So that's it. I won't bother reviewing books 6 and 7 in detail because the author has settled the matter for me. According to Rowling, I am a "lunatic fringe" Christian. If I'm going to be accused of being such, then I might as well play the role--I don't want my kids reading anything that would allow her type of lukewarm gobbledeegook but ever-so-mainstream christianity into our home. Thankfully, I didn't buy a single one of the Potter books and my children are still too young to care. The books will now go back where they came from and I'll make sure to fill their places with better literature for kids which exists in abundance if parents will only take a minute and look around for it.

Henceforth, this blog will be dedicated, at least in part, to reviewing such worthy books.

Vote NO on Embryonic Stem Cell Research in NJ

On November 6, 2007, the taxpayers of New Jersey will again be asked to pony up--this time $450 million to fund every anti-lifers' favorite white elephant, Embryonic Stem Cell research. Embryonic Stem Cell research involves the willful creation and destruction of viable human embryos for therapeutic techniques that, to date, have resulted in NO cures.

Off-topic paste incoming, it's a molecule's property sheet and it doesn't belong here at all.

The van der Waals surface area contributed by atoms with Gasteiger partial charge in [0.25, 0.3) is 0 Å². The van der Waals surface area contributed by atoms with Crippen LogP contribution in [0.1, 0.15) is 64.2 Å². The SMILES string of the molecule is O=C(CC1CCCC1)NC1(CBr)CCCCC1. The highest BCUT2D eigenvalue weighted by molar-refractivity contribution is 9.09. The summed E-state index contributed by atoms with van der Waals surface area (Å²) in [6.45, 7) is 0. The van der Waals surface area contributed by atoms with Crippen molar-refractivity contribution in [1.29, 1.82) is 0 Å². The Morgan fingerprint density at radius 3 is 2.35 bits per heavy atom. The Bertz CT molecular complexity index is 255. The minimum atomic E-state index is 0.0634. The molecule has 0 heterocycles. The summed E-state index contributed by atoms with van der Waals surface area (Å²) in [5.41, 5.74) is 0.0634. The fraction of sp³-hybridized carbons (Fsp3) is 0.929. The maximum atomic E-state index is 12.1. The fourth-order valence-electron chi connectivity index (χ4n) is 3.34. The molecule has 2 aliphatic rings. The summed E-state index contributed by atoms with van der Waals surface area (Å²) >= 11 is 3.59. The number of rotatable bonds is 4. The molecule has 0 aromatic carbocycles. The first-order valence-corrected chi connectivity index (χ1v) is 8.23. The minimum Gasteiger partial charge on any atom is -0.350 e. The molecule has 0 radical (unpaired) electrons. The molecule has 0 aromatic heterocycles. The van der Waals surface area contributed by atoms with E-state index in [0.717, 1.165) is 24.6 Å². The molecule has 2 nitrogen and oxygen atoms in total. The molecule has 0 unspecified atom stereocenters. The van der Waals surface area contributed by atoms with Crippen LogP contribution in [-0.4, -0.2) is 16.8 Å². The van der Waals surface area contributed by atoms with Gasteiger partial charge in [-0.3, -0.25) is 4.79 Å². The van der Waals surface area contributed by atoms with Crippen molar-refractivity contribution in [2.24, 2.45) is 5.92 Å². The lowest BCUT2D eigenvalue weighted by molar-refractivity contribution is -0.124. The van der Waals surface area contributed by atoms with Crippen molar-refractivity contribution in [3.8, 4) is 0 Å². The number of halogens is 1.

And of course, the NJ bill does not fund Adult or Cord Stem Cell research, a much more promising and less ethically troubling experimental treatment modality which to date has yielded 73 successful therapeutic uses.

Here in NJ, we're working to get the word out on the grass-roots level. Here's a link to a flyer that lays the issue out simply:

Vote NO on Embryonic Stem Cell research in NJ

I encourage NJ residents to print off copies of this flyer to distribute around the state.

Even if you're not from NJ, please forward this link to family and friends living here.

Wednesday, October 24, 2007

Duncan Hunter and Homeschooling

I'm a big fan of Duncan Hunter for president in 2008. I think he's just the kind of solid, honest, no-nonsense, clear-eyed conservative who would make a fantastic president. He's strong on life, the family, trade, the borders, and taxes and has loads of experience in defense matters, having been chair of the House Armed Services committee. He served with distinction in Vietnam and is also one of the few folks in Congress who put their money where their mouth is in terms of the war against radical Islam--his son, Duncan Jr., has served a couple tours in Iraq.